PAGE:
Realistically this dispute may not get much further. It next goes to the U.S. International Trade Commission, which has to determine whether Boeing suffered any material injury as a result of the contract between Bombardier and Delta, who are buying the planes. If the ITC rules against Boeing, then the dispute is over. Demonstrating that it has suffered material injury will be a challenge for Boeing because it no longer builds airplanes that compete with the C Series. In fact it didn't compete for the Delta contract.
                                          hah. So what is the fucking point of this then?

                                          If the UK was still a core member of the EU, The EU would threaten to put tariffs on kentucky bourbon and florida oranges, and this would go away.

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                                            If there is a point it'll be within grist of the Donald's mill when he makes his State of the Union address next year demanding a constitutional convention. "Congress won't repeal Obamacare, the courts won't stop immigration, and Canadians are stealing our jobs. I need the power to do the things Americans elected me to do."

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                                              I've said before that a Constitutional Convention is my nightmare scenario, but I honestly do not believe that one designed to create a truly Imperial Presidency would succeed in doing so.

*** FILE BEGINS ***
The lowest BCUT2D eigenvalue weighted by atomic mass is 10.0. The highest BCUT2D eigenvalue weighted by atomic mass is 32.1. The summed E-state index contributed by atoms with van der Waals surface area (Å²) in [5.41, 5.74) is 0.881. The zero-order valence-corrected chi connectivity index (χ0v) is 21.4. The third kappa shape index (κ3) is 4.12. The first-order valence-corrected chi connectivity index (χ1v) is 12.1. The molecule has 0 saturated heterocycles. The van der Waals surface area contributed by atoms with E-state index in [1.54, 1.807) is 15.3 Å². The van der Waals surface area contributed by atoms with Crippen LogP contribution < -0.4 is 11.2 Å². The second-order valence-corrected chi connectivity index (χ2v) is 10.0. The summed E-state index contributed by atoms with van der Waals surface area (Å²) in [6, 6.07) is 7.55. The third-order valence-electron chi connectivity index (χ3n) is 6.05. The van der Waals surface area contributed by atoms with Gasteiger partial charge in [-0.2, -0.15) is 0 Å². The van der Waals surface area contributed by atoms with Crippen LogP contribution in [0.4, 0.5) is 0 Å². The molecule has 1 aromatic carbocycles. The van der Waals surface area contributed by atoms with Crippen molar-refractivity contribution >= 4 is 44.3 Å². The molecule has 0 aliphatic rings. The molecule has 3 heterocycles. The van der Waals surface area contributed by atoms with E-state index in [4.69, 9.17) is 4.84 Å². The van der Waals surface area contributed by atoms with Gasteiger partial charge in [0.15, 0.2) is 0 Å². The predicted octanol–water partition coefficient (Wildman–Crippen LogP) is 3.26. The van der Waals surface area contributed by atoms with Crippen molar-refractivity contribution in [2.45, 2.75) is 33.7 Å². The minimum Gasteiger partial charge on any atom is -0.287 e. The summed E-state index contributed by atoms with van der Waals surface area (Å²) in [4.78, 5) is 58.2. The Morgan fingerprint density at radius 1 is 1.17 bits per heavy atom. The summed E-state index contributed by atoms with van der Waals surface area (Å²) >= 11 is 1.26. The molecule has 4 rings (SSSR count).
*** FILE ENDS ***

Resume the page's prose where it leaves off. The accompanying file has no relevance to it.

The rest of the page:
The problem with an Imperial Presidency from the point of view of those who have funded wignut control over many state legislatures is that it can benefit either party, and that the Presidency is the single most difficult instrument of government for the reactionaries to control reliably. Keep in mind that he can't do it himself, nor can he do it with a Congressional majority. The only Constitutional routes to a Convention under Article Five are the vote of two-thirds of the State legislatures or two-thirds of each house of Congress.

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                                                I so hope you're right.

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                                                  Why does no-one ever, ever ask these fucknuts to give examples of areas where trade is being inhibited? Why does no-one ever ask "You say countries are eager to sign trade deals - can you give an example of an industry that would benefit?"

                                                  Once. Just fucking ask ONCE!

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                                                    If the UK was still a core member of the EU, The EU would threaten to put tariffs on kentucky bourbon and florida oranges, and this would go away.
                                                    To be fair, I don't think they could, or likely would, given that this is formally a dispute between the US and Canada. Any "retaliatory" tariffs from the EU would be illegal.